* Euro zone stock rally looks overdone heading into results
* Selective picks in Spain and Italy favoured over Portugal
By Alistair Smout
LONDON, Jan 17 (Reuters) - European fourth-quarter earningsare set to disappoint consensus expectations, according to themost accurate analysts, potentially threatening the new yearstock rally focused on Spain and Italy.
Strong gains in 2012 and 2013 have left many Europeanindexes looking fully valued, and most analysts predict thatearnings will need to improve this year if double digit gainsfor equities are to be repeated.
However, Thomson Reuters SmartEstimates, which weight themost accurate company analysts more heavily than consensus,predict that STOXX Europe 600 fourth-quarter earningswill miss consensus by 0.8 percent and fall 1.6 percent year onyear, with Friday's profit warning from Shell (LSE: RDSB.L - news)underscoring the potential for poor results.
Moreover, broad-based January gains for the euro zoneperiphery - which saw bourses in Spain, Italy and Portugal risebetween 5 and 8 percent already in 2014 on expectations of aneconomic recovery - could start to appear overdone, with theirearnings likely to features some big misses from their banks.
The earnings season could deliver sufficiently bad resultsin peripheral Europe over the next few weeks to push investorsback into safe-haven German stocks, which are forecast to seeresilient profit growth.
"It may be a little bit too early for Europe to show us thisstrong recovery in earnings. It could be a rocky period forsentiment as there's a wait for the earnings to turn up," NickNelson, European equity strategist at UBS (Xetra: UB0BL6 - news) , said.
Euro zone banks, seen as a proxy for a pick-up in domesticeconomic activity and benefiting from relative calm in thesovereign debt market, are up 10 percent this year.
However, with top analysts predicting some banks could missconsensus forecasts by as much as 16 percent and credit spreadswidening, the sector could be in for a reality check.
Chris Parkinson, head of research at Christopher StreetCapital (Other OTC: CGHC - news) , part of GFI Group (NYSE: GFIG - news) , said the earnings season couldprompt banks' share prices to fall to close the gap with thecredit market, which is pricing in greater risk for the sector.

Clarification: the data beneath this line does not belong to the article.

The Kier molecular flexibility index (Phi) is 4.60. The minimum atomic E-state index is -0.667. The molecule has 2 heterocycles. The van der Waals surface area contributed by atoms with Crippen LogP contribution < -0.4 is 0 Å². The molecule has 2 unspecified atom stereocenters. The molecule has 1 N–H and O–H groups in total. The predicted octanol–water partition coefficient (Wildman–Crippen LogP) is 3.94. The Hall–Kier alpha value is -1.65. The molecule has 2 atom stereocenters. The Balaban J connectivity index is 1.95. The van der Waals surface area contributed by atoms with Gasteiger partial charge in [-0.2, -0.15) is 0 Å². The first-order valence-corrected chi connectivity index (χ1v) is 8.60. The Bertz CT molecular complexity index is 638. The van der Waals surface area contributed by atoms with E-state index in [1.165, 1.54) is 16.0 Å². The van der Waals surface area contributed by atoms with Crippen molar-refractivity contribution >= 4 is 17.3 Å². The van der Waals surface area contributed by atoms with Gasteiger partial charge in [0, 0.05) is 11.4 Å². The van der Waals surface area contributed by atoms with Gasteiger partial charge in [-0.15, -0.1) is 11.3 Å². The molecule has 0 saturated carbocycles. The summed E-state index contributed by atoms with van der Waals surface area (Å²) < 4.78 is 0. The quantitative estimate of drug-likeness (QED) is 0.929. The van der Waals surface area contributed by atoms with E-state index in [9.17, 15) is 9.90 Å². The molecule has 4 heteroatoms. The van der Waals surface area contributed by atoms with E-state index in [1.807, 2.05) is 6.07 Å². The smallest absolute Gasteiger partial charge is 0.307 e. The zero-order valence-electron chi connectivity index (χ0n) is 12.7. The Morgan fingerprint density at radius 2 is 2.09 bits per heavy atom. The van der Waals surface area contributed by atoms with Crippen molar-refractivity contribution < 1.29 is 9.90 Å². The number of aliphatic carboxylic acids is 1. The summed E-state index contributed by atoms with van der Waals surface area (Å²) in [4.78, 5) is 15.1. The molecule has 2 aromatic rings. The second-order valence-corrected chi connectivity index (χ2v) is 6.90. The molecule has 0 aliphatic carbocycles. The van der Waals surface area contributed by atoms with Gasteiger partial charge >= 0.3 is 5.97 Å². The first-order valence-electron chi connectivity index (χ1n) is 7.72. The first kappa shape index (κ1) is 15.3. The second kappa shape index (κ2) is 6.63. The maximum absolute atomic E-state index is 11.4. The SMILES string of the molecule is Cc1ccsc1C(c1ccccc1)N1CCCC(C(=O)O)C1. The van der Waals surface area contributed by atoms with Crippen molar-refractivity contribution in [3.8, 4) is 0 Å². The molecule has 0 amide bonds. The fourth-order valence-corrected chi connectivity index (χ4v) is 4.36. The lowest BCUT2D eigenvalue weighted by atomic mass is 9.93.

"Earnings momentum is starting to see some deterioration inEurope ... if that continues heading into earnings season, thenthere is a big risk that companies which have small misses couldcause a serious sell-off, as the market is so bid up," he said.
In the last 30 days, 53 percent of analysts who have changedtheir view on Spanish stocks have downgraded forecasts, ThomsonReuters StarMine data showed. For Italy, the proportion isnearly 70 percent.
"That's not conducive for a credible rise in equity," JamesButterfill, global equity strategist at Coutts, said, referringto Spain and citing concerns the market was looking expensive.
The Spanish blue chip IBEX trades at a forward12-month price to earnings ratio of 14.2 times, the highest inEurope and at its most expensive since 2004. Analysts sayvaluations are unlikely to rise much further, meaning thatprices can only continue to increase if earnings do too.
Portugal also looked fully valued, Butterfill said, andwhile Italian stocks are a bit cheaper, they also populate thelist of companies set to miss consensus estimates by the most.
While prospects for euro zone peripheral banks in generalmay not be overly optimistic, selective investors could benefitfrom better earnings from banks able to benefit from improvedprospects for the region.
Spain's BBVA (Amsterdam: BBV.AS - news) leads peripheral banks with an 8percent consensus beat predicted by top analysts, with Santander and Italian lenders UniCredit (Berlin: CRIH.BE - news) and BancoPopolare also likely to beat forecasts.
Companies in Italy and Spain could also benefit from arelatively low exposure to emerging markets, said Dennis Jose,strategist at Barclays (LSE: BARC.L - news) . Falling demand and weak currencies indeveloping economies hit third-quarter profits for some Europeanblue chips.
However, after the run-up in those markets, earnings missescould see investors once again flee the periphery, and head backto the region's safe-haven the German DAX, where topanalysts predict that earnings will grow by 14.8 percent.
"If earnings aren't great, investors will look back to thecore, and Germany would be one of our favoured markets," Nelsonat UBS said.
- Europe News